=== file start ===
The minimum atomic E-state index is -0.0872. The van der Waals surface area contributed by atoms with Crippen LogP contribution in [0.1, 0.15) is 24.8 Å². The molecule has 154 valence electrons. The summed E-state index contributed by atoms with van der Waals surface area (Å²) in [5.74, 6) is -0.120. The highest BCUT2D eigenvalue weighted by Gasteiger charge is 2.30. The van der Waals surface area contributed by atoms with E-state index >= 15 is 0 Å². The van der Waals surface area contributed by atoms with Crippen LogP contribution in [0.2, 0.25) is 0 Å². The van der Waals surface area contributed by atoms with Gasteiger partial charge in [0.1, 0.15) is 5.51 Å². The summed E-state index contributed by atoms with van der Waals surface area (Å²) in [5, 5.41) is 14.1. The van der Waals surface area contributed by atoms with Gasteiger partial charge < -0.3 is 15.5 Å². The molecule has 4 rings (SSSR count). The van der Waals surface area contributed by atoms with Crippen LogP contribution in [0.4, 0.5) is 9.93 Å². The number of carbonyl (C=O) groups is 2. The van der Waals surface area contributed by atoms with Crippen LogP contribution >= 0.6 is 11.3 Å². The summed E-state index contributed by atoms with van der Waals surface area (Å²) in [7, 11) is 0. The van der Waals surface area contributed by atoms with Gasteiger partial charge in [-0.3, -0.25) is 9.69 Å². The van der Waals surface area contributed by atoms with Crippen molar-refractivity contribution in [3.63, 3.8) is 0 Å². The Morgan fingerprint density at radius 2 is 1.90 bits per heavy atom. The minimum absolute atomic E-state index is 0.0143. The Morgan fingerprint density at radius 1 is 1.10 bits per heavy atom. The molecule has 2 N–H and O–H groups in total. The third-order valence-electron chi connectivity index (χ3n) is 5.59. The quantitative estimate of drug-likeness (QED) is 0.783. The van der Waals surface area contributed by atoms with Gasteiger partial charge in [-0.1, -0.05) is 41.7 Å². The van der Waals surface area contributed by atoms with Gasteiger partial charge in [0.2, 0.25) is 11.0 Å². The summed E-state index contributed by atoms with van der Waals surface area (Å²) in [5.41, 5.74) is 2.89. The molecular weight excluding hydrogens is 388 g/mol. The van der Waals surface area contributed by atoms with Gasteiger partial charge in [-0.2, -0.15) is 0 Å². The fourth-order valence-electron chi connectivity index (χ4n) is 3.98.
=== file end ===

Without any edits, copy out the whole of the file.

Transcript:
The minimum atomic E-state index is -0.0872. The van der Waals surface area contributed by atoms with Crippen LogP contribution in [0.1, 0.15) is 24.8 Å². The molecule has 154 valence electrons. The summed E-state index contributed by atoms with van der Waals surface area (Å²) in [5.74, 6) is -0.120. The highest BCUT2D eigenvalue weighted by Gasteiger charge is 2.30. The van der Waals surface area contributed by atoms with E-state index >= 15 is 0 Å². The van der Waals surface area contributed by atoms with Crippen LogP contribution in [0.2, 0.25) is 0 Å². The van der Waals surface area contributed by atoms with Gasteiger partial charge in [0.1, 0.15) is 5.51 Å². The summed E-state index contributed by atoms with van der Waals surface area (Å²) in [5, 5.41) is 14.1. The van der Waals surface area contributed by atoms with Gasteiger partial charge < -0.3 is 15.5 Å². The molecule has 4 rings (SSSR count). The van der Waals surface area contributed by atoms with Crippen LogP contribution in [0.4, 0.5) is 9.93 Å². The number of carbonyl (C=O) groups is 2. The van der Waals surface area contributed by atoms with Crippen LogP contribution >= 0.6 is 11.3 Å². The summed E-state index contributed by atoms with van der Waals surface area (Å²) in [7, 11) is 0. The van der Waals surface area contributed by atoms with Gasteiger partial charge in [-0.3, -0.25) is 9.69 Å². The van der Waals surface area contributed by atoms with Crippen molar-refractivity contribution in [3.63, 3.8) is 0 Å². The Morgan fingerprint density at radius 2 is 1.90 bits per heavy atom. The minimum absolute atomic E-state index is 0.0143. The Morgan fingerprint density at radius 1 is 1.10 bits per heavy atom. The molecule has 2 N–H and O–H groups in total. The third-order valence-electron chi connectivity index (χ3n) is 5.59. The quantitative estimate of drug-likeness (QED) is 0.783. The van der Waals surface area contributed by atoms with Gasteiger partial charge in [-0.1, -0.05) is 41.7 Å². The van der Waals surface area contributed by atoms with Gasteiger partial charge in [0.2, 0.25) is 11.0 Å². The summed E-state index contributed by atoms with van der Waals surface area (Å²) in [5.41, 5.74) is 2.89. The molecular weight excluding hydrogens is 388 g/mol. The van der Waals surface area contributed by atoms with Gasteiger partial charge in [-0.2, -0.15) is 0 Å². The fourth-order valence-electron chi connectivity index (χ4n) is 3.98.